The arms are a partial snapshot of Mike's body, the material culture of his back-and-forth relationship with the shapes of his external world. That's why the term assistive technology is easy shorthand but ultimately both redundant and misleading—because assistance is universal whenever we talk about tools. The way the body and machine work together is much more aptly expressed by another name for prosthetics: adaptive technology. Tools don't run the show; they work together with bodies in a mutual exchange of adaptation.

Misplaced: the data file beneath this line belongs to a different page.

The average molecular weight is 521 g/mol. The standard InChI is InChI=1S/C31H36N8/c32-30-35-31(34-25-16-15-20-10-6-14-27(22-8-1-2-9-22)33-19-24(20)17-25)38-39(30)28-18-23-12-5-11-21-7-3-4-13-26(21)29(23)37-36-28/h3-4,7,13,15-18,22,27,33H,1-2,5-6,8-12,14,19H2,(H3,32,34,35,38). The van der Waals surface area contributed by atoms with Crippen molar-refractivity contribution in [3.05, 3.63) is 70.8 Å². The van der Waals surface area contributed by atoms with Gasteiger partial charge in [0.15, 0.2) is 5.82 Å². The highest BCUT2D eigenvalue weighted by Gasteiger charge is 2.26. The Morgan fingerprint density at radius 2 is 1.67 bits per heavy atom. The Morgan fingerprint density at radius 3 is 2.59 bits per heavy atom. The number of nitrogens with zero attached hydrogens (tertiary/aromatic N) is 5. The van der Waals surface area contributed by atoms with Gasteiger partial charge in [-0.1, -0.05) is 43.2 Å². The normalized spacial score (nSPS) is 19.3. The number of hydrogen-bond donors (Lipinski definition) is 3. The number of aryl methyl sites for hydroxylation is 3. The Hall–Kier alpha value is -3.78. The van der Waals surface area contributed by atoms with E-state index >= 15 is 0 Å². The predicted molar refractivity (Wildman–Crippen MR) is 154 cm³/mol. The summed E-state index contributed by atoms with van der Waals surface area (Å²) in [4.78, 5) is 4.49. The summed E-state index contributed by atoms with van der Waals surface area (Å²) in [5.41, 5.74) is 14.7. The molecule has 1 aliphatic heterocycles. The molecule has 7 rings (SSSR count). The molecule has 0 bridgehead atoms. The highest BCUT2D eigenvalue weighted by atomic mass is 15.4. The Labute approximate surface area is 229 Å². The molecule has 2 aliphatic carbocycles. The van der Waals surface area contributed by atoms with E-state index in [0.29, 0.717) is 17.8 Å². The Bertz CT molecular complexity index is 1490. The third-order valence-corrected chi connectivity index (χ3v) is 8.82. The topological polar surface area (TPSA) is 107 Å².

A use-centered lens recasts the meaning of prosthetics when they land in our own lives, compelling us to think both about the material of the object and about the real wonder that's happening with all replacement parts: the wonder of human adaptation. What the gizmo does or doesn't do will always pale in comparison to the real miracle at hand—each body, endlessly plastic, responsive, operating with and through technologies of all kinds to get its tasks done in a resourceful mix of workarounds, glitch-ridden patchworks, quick fixes, and slow evolutions. A more meaningful perspective on tools takes into account not only technological effects or how many units are bought and sold but the whole context of use and adaptation: when and how people opt in or opt out, access to supplies for repair, local customs, and always—always—who has the power to decide.
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